Food is at the center of a revolution in China. Chinese are dining out more and increasingly wolfing down pizzas and Kentucky Fried Chicken. Ag exports and imports are booming. Farmers are flocking to the cities, triggering a rapid mechanization of ancient farms. And the whole thing is growing at double-digit rates.
In June, 20 Mizzou College of Agriculture, Food and Natural Resources graduate food science students will travel to one of China’s largest science universities to experience this wildly expanding market first hand. The visit is designed to prepare them for careers in a global food market where China is a major consumer and producer.
The trip will immerse the students in China’s changing cuisine and business practices by touring food factories and supermarkets, taking a bite of what the Chinese are eating, and hearing from the leading players, said Ingolf Gruen, associate professor of food science at MU who will lead the trip. He’ll introduce the students to the differences in U.S. and Chinese food production practices, visit traditional Chinese companies, and speak with representatives of foreign food companies investing in China.
The visit is one of several CAFNR Study Abroad programs where students investigate global aspects of their studies by packing their bags and going there. Each year, the program places 150-175 students in various disciplines to various parts of the world, said Matt Pourney, director of the program. Last year, students went to Belgium to study European governmental and trade policies, and to the Czech Republic to learn more about that country’s agricultural economics. Other students traveled to Thailand to look at biodiversity and conservation work there. Students interested in a career in horses flew the Atlantic to look at the Scottish equine market.
“Study abroad gives students a unique opportunity to gain a global perspective in their field of study,” Pourney said. “It gives them a first-hand look at the interconnected nature of the world today and how they can operate and conduct business among other cultures.”
An Immense and Global Market
The food industry in China has grown rapidly, driven by the boom of the Chinese economy, rapid urbanization and increasing disposable income. This growth has led to new consumption patterns in China, including growing numbers of consumers dining out and trying “foreign” cuisine.
According to Euromonitor International, a market research organization serving the European Union, China’s consumer food market has grown from $133 billion in 2004 to $294 billion in 2009, an annual growth rate of 12.5 percent over a five year period. In 2014, Euromonitor estimates this will be a $500 billion market.
U.S. companies have noticed and are expanding operations in China. Yum, which runs KFC and Pizza Hut restaurants, announced in April that it will buy the remaining stake in Little Sheep, a Chinese restaurant chain. Yum bought a 20 percent share in Little Sheep in 2009 for $63 million and increased its shareholding to 27 percent last year. Yum’s revenue in China increased 18 percent to $5 billion last year, according to Euromonitor.
Global food giant Nestle plans to double its investment in the Chinese coffee market, said a top company executive. According to the Beijing Coffee Association, the Chinese coffee market has surged by 15 percent annually in recent years, far higher than the global average of two percent.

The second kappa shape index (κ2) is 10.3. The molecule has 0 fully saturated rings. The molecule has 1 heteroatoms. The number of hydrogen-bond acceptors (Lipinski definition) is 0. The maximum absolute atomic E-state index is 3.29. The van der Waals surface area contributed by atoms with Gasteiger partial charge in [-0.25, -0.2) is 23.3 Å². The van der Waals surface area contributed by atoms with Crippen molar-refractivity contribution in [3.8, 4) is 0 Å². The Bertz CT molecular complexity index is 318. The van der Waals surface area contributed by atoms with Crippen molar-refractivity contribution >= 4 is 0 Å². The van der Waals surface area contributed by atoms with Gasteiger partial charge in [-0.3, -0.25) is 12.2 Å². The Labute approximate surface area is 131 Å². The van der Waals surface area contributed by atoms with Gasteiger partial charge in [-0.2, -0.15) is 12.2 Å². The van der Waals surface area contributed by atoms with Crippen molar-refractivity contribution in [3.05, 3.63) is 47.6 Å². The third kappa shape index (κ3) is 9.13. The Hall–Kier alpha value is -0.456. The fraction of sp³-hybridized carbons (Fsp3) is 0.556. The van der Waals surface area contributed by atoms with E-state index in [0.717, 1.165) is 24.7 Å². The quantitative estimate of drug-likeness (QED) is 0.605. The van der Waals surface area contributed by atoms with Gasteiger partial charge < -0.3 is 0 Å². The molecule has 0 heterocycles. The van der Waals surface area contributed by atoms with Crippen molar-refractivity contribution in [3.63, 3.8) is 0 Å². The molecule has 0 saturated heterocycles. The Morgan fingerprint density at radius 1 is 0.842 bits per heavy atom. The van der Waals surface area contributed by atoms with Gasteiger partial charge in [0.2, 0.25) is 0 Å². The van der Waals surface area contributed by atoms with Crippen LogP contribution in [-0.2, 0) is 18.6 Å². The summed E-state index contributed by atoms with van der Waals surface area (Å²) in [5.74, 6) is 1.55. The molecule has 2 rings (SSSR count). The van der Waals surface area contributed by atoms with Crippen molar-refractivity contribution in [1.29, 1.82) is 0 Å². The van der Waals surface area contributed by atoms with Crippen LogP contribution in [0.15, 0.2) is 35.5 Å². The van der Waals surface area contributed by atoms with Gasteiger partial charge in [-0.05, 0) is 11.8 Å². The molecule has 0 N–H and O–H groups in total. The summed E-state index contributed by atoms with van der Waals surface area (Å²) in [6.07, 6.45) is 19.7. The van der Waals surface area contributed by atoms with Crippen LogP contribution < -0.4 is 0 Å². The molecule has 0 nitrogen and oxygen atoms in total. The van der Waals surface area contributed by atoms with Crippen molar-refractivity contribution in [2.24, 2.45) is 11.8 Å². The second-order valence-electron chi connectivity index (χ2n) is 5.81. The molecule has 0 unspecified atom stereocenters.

Snacking is growing trend in China, too – something the European Union has noticed. A robust growth of 46 percent in ice cream consumption is expected in the next four years. The EU is encouraging its members to export more products and form more joint dairy ventures in China.
China is also the world’s fastest growing wine consumption market, according to Australia’s version of the USDA. China is that country’s fourth largest bottled wine export destination with sales of $87 million in 2009, up from only $6 million in 2004.
And China continues to grow as a food exporter, according to the USDA. China produces 30 percent of the world’s rice, 20 percent of the world’s corn, a fourth of the world’s cotton, an estimated 37 percent of the world’s fruit and vegetables, and half of the world’s pork.
Agriculture and Agri-Food Canada, the Canadian version of the USDA, anticipates that country’s Chinese imports of agricultural and seafood products to increase at almost 18 percent per year while the value of exports from Canada will increase at more than 25 percent per year.
Seeing the Growth First Hand
MU students will stay in residence halls at Jiangnan University, located in Wuxi, Jiangsu, China. JU is one of 100 universities (of approximately 1,700 in China) involved in the Ministry of Education’s Project 211 – a plan to raise the research standards of high-level universities and promote socio-economic development. Project institutions are training four-fifths of Chinese doctoral students, two-thirds of graduate students, half of students from abroad and one-third of undergraduates. They hold 96 percent of the state’s key laboratories, and utilize 70 percent of scientific research funding.
JU is about the size of MU with about 1,000 academic staff and 30,000 students. Its areas of special emphasis include agriculture, food science, medicine, economics, law and biotechnology. Its National Key Lab of Food Science and Technology, sponsored by the Ministry of Science and Technology, is the only one of its kind in China. Gruen and other CAFNR faculty members have partnered with their JU colleagues to produce a curriculum to prevent contamination in China’s food exports.
“The Study Abroad course to China is the third installment of an expanding set of course offerings to MU Food Science students, which include visits to Germany and New Zealand,” Gruen said. “It is our way of getting our students ready for the global nature of the food industry.”